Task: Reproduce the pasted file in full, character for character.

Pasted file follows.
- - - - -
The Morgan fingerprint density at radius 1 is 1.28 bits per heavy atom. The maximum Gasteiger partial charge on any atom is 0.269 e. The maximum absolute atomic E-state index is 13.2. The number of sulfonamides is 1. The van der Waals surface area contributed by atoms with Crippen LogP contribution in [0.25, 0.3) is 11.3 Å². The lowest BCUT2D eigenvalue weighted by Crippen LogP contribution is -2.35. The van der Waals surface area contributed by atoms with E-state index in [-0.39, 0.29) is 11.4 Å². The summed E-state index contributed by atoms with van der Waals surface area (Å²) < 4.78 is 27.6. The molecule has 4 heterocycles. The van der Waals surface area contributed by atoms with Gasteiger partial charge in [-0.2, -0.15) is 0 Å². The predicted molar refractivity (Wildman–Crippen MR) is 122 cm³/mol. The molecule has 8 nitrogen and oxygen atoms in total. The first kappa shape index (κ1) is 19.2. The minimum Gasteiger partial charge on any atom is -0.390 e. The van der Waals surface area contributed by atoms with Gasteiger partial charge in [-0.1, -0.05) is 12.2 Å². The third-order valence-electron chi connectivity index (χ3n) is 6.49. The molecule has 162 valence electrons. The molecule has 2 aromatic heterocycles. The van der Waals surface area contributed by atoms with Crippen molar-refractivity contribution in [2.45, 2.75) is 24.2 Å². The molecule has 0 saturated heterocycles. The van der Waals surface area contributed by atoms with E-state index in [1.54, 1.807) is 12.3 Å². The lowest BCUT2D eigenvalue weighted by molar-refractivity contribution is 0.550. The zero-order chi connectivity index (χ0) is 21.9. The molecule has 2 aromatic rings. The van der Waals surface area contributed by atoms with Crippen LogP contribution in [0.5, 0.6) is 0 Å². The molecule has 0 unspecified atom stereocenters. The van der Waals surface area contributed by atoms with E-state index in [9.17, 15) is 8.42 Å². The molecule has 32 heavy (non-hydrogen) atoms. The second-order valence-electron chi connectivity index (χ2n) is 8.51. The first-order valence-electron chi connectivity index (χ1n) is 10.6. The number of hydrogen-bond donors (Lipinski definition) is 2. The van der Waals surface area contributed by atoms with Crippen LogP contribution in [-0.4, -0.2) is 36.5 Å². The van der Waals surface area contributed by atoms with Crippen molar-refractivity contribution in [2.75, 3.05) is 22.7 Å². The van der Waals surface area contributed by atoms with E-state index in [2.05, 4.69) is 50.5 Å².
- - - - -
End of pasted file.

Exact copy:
The Morgan fingerprint density at radius 1 is 1.28 bits per heavy atom. The maximum Gasteiger partial charge on any atom is 0.269 e. The maximum absolute atomic E-state index is 13.2. The number of sulfonamides is 1. The van der Waals surface area contributed by atoms with Crippen LogP contribution in [0.25, 0.3) is 11.3 Å². The lowest BCUT2D eigenvalue weighted by Crippen LogP contribution is -2.35. The van der Waals surface area contributed by atoms with E-state index in [-0.39, 0.29) is 11.4 Å². The summed E-state index contributed by atoms with van der Waals surface area (Å²) < 4.78 is 27.6. The molecule has 4 heterocycles. The van der Waals surface area contributed by atoms with Gasteiger partial charge in [-0.2, -0.15) is 0 Å². The predicted molar refractivity (Wildman–Crippen MR) is 122 cm³/mol. The molecule has 8 nitrogen and oxygen atoms in total. The first kappa shape index (κ1) is 19.2. The minimum Gasteiger partial charge on any atom is -0.390 e. The van der Waals surface area contributed by atoms with Gasteiger partial charge in [-0.1, -0.05) is 12.2 Å². The third-order valence-electron chi connectivity index (χ3n) is 6.49. The molecule has 162 valence electrons. The molecule has 2 aromatic heterocycles. The van der Waals surface area contributed by atoms with Crippen molar-refractivity contribution in [2.45, 2.75) is 24.2 Å². The molecule has 0 saturated heterocycles. The van der Waals surface area contributed by atoms with E-state index in [1.54, 1.807) is 12.3 Å². The lowest BCUT2D eigenvalue weighted by molar-refractivity contribution is 0.550. The zero-order chi connectivity index (χ0) is 21.9. The molecule has 2 aromatic rings. The van der Waals surface area contributed by atoms with Crippen LogP contribution in [0.5, 0.6) is 0 Å². The molecule has 0 unspecified atom stereocenters. The van der Waals surface area contributed by atoms with E-state index in [9.17, 15) is 8.42 Å². The molecule has 32 heavy (non-hydrogen) atoms. The second-order valence-electron chi connectivity index (χ2n) is 8.51. The first-order valence-electron chi connectivity index (χ1n) is 10.6. The number of hydrogen-bond donors (Lipinski definition) is 2. The van der Waals surface area contributed by atoms with Crippen LogP contribution in [-0.4, -0.2) is 36.5 Å². The van der Waals surface area contributed by atoms with Crippen molar-refractivity contribution in [2.75, 3.05) is 22.7 Å². The van der Waals surface area contributed by atoms with E-state index in [2.05, 4.69) is 50.5 Å².